Distribution of somatostatin receptors on murine spleen and Peyer's patch T and B lymphocytes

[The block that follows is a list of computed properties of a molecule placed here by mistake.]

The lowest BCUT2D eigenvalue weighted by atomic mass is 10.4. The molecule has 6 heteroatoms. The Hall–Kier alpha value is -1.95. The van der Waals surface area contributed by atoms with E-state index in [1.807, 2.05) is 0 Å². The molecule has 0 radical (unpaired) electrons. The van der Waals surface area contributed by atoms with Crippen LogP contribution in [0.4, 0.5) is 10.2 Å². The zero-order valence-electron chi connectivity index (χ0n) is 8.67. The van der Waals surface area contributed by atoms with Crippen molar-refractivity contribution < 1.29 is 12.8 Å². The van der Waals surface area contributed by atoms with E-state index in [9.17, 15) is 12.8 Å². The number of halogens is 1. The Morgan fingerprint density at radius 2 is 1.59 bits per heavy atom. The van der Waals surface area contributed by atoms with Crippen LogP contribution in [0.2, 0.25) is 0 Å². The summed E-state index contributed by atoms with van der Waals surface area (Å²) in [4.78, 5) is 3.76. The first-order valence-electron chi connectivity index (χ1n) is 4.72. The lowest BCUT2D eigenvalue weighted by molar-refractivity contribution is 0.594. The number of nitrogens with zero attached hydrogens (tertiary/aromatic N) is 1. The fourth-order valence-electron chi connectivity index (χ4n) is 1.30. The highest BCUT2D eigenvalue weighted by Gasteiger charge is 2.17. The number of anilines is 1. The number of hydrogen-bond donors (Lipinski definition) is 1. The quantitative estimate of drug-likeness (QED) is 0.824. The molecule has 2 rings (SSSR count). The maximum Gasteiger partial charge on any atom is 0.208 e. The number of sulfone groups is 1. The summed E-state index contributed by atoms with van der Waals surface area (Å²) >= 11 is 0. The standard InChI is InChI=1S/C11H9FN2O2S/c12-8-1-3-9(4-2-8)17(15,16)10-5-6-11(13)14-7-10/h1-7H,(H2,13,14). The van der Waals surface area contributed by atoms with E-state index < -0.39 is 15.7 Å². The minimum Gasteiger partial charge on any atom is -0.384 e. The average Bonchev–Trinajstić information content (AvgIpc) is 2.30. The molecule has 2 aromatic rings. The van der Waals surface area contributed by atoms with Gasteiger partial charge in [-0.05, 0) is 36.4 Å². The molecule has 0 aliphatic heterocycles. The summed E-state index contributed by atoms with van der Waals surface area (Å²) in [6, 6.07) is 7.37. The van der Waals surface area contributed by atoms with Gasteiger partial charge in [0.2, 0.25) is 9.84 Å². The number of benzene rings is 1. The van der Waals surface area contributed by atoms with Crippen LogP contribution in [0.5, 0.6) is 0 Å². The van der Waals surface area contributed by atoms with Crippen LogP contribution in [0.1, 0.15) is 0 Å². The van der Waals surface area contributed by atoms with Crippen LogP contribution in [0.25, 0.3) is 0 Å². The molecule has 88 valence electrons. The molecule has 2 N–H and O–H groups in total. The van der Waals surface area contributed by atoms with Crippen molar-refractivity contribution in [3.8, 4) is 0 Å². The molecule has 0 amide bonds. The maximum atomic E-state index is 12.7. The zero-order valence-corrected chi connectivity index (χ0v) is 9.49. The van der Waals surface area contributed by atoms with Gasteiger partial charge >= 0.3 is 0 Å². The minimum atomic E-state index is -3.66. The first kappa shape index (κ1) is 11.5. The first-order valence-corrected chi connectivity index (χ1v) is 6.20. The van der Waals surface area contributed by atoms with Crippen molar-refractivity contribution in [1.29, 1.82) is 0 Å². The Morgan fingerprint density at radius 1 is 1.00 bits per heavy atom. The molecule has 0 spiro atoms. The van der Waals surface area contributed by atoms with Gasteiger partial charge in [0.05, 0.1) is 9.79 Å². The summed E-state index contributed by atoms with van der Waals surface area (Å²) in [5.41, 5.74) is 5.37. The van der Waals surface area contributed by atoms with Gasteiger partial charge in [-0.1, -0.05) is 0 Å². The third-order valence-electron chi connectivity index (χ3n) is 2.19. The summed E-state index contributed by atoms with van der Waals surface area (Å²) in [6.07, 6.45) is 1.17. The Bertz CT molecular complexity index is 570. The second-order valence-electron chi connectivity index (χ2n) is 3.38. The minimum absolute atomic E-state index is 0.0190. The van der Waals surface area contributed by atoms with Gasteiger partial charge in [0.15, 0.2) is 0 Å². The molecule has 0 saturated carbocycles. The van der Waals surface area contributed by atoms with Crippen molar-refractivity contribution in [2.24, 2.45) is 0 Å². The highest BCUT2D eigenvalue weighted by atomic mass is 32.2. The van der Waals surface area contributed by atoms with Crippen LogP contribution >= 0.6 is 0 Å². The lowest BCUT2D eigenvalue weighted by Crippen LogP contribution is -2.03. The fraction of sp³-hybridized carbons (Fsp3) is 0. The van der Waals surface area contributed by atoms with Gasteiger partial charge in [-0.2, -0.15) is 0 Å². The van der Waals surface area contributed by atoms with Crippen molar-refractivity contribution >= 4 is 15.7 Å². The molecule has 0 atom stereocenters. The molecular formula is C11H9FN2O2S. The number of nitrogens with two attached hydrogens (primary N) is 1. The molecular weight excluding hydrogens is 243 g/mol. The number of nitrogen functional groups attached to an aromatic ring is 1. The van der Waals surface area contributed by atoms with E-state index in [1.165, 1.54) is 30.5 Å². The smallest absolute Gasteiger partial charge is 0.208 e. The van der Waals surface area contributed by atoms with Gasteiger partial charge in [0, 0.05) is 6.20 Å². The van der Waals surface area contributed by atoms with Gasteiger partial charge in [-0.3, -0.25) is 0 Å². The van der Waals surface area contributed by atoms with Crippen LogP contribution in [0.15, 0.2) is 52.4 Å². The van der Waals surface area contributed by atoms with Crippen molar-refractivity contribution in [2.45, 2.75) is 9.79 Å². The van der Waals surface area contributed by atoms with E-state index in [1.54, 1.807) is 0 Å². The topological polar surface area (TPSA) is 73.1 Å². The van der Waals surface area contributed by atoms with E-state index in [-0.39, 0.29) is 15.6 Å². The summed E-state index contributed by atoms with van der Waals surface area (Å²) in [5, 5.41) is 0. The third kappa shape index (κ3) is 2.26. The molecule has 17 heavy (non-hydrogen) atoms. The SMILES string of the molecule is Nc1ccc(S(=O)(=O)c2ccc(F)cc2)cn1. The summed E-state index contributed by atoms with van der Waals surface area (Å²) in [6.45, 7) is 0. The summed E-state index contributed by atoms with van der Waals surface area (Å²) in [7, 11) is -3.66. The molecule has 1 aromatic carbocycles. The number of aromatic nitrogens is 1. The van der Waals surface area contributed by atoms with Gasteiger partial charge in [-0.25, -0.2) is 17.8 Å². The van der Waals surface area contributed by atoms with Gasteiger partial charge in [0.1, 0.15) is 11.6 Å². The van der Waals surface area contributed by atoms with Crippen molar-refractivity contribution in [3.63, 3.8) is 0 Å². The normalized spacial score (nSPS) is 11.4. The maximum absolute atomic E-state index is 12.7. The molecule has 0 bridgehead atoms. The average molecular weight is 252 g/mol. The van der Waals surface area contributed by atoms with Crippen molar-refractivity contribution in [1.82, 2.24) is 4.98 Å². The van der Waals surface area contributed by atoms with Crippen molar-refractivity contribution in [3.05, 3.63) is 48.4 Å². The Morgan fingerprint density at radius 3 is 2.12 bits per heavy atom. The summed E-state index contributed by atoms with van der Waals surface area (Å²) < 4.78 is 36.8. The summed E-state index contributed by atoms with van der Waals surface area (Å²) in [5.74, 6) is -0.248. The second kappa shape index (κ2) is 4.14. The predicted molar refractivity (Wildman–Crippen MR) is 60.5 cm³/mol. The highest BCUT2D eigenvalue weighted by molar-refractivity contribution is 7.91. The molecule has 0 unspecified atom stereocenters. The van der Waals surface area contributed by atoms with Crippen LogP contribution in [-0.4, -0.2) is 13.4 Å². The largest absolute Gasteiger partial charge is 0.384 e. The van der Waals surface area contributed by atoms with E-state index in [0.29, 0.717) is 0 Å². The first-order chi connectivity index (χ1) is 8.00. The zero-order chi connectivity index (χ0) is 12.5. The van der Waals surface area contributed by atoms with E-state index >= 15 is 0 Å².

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Recent evidence suggests that the neuropeptide somatostatin (SOM) plays an immunoregulatory role. We demonstrated previously that SOM inhibits concanavalin A-induced cell proliferation and immunoglobulin synthesis by murine Peyer's patch and splenic lymphocytes. Available data suggest that these effects are in part mediated by specific SOM receptors expressed by lymphocytes, but as yet these receptors have not been characterized. Using cytofluorimetry we investigated the distribution and specificity of binding of fluorescent SOM (SOM*) to murine Peyer's patch and splenic T- and B-lymphocyte subpopulations. The specificity of binding was confirmed by radioassay. T and B cells from both organs showed specific binding of SOM*. In Peyer's patches, approximately 50% of all cell populations studied (whole, T- and B-cell-enriched) bound SOM specifically and this was significantly higher than the corresponding splenic lymphocyte populations. Eighty to eighty-four percent of Peyer's patch Thy1.2+, Lyt1+, or L3T4+ cells and 94% of Lyt2+ cells bound SOM. Greater than 80% of B cells from this organ bound SOM (sIgA+ = sIgM+ greater than sIgG+ cells). In spleen, approximately 30% of Thy1.2+, Lyt1+, or L3T4+ cells bound SOM and this was significantly less than the proportion of Lyt2+ cells (53%) which did so. More sIgA+ (89%) than sIgG+ (66%) than sIgM+ (55%) B cells bound SOM*. Although we have previously shown that the effect of SOM on immunoglobulin synthesis was relatively isotype-specific (IgA synthesis was predominantly affected, especially in Peyer's patches) this cannot be explained solely on the basis of preferential expression of SOM receptors by distinct lymphocyte subsets. Instead, it is probably the result of the specific immunological microenvironment in which the lymphocytes reside.
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